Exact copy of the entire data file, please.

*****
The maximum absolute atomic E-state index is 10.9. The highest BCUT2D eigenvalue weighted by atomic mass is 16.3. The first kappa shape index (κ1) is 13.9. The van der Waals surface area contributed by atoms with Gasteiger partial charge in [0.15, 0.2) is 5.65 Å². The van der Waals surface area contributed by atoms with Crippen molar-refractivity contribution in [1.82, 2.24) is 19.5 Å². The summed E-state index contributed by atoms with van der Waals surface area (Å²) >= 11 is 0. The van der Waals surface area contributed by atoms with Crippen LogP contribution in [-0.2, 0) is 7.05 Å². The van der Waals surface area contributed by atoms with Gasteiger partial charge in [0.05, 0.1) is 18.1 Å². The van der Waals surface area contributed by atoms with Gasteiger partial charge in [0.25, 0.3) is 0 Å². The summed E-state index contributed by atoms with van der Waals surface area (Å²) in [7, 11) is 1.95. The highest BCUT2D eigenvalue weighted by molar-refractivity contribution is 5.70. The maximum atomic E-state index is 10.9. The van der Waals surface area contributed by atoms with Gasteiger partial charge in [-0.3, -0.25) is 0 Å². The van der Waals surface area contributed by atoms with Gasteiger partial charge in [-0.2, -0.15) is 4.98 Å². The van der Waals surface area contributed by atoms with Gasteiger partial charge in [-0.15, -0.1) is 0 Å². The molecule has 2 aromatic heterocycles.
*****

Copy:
The maximum absolute atomic E-state index is 10.9. The highest BCUT2D eigenvalue weighted by atomic mass is 16.3. The first kappa shape index (κ1) is 13.9. The van der Waals surface area contributed by atoms with Gasteiger partial charge in [0.15, 0.2) is 5.65 Å². The van der Waals surface area contributed by atoms with Crippen molar-refractivity contribution in [1.82, 2.24) is 19.5 Å². The summed E-state index contributed by atoms with van der Waals surface area (Å²) >= 11 is 0. The van der Waals surface area contributed by atoms with Crippen LogP contribution in [-0.2, 0) is 7.05 Å². The van der Waals surface area contributed by atoms with Gasteiger partial charge in [0.05, 0.1) is 18.1 Å². The van der Waals surface area contributed by atoms with Gasteiger partial charge in [0.25, 0.3) is 0 Å². The summed E-state index contributed by atoms with van der Waals surface area (Å²) in [7, 11) is 1.95. The highest BCUT2D eigenvalue weighted by molar-refractivity contribution is 5.70. The maximum atomic E-state index is 10.9. The van der Waals surface area contributed by atoms with Gasteiger partial charge in [-0.3, -0.25) is 0 Å². The van der Waals surface area contributed by atoms with Gasteiger partial charge in [-0.2, -0.15) is 4.98 Å². The van der Waals surface area contributed by atoms with Gasteiger partial charge in [-0.15, -0.1) is 0 Å². The molecule has 2 aromatic heterocycles.